Another ethic added by Shapiro and Stefkovich is that of Ethic of Profession which is often just filed under Ethic of Justice but academics such as Shapiro and Stefkovich suggest that this is an ethic integral to the establishment of a moral and ethical decision making environment. Regardless of the profession, the ethics driven within it should establish expectations of the profession but be flexible enough to relate to the everyday decisions that are needed to be made by individual leaders and not just members of the profession. However, the question asked is when does a leader or professional switch from following the professional code of ethics to their own individual code and values? Does a leader need to be more reflective on their own values? What drives them between right and wrong. Critically though you have to question the stability of this approach. Individuals are most definitely responsible from their decision making process but if there were no professional ethics involved then we would have to examine the initial stages of choosing those in leadership roles. Would this choice best reflect the profession; the expectations; the purpose and the vision of the profession? What happens when an individual’s code doesn’t align with that of the profession. In the case of medical practitioners who support euthanasia, for example.
In the case of educational professionals, the fundamental belief is that decisions are for the best interest of the student who is often unable or given little preference to the decision making process. We as leaders, need to make sure our voice is in the best interest of the student. Stefkovich rates this to the 3 R’c of respect, responsibility and rights and all relate back to the best interests of the child.
A leader needs to take all ethics; care, critique, justice and profession to implement a decision making process that keeps the needs of the student first and foremost over their own benefits and that of other stakeholders.
Shapiro, J. & Gross, S. (2007). Ethical Educational Leadership In Turbulent Times: Resolving Moral Dilemmas (pp.47-62). Philadelphia, PA: Lawrence Erlbaum Associates.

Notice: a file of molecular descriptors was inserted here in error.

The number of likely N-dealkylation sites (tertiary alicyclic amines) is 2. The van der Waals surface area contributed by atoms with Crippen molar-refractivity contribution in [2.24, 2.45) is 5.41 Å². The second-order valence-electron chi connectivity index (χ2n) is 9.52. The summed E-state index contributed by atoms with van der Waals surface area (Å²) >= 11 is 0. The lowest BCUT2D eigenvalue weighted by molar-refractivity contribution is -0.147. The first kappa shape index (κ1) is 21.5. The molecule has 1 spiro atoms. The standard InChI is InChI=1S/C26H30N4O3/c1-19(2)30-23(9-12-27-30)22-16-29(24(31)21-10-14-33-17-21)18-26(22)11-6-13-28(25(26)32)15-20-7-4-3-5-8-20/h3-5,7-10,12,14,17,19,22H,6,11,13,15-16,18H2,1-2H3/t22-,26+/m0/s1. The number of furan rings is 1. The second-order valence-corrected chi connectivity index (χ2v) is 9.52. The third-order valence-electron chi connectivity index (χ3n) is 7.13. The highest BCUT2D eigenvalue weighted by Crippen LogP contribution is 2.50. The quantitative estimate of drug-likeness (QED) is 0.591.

Shapiro, J., & Stefkovich, J. (2004). Ethical Leadership and Decision Making in Education: applying theoretical perspectives to complex dilemmas. Mahwah, NJ: Lawrence Erlbaum Associates.
Using the word Governance initially was a very sterile, cold and domineering term. But what is very quickly becoming obvious is that Governance is very much a colourful palette of leadership, membership and management.
What was, for me at least, a term that purely defined management, particularly lawful and economic management, is really a term of multiple capitals. This is particularly so in Catholic institutions which I have been reflecting upon lately. Clarity of “effective governance”, for me personally, has to have public information and display of spiritual capital; people capital; economic capital; intellectual capital and stewardship capital.
This myriad of “capitals” capitalises on the overall running and effectiveness of an organisation, institute or company. Governing is about bringing these capitals together in an environment which has clarity in its mission, its purpose. Governance is about leadership which is directed by ethics, respect for human dignity, transparent behaviour, striving for the common good and open discussions.
Governance is about respecting the role that traditional intelligence of the company had in bringing it to its present state. In reflecting on the intelligence of the companies traditions to bring meaning and purpose to the future direction of leadership and membership.
Governance is about service to others especially in the beliefs held of Catholic traditions. Governance is providing opportunities for this service and celebrating the extent of stewardship.
No longer is the word Governance cold and sterile, grey and non-human. Instead it is replaced with a “living” word which presents its meaning in the people, the leadership, the organisation, the traditions, the future and the presence of the company.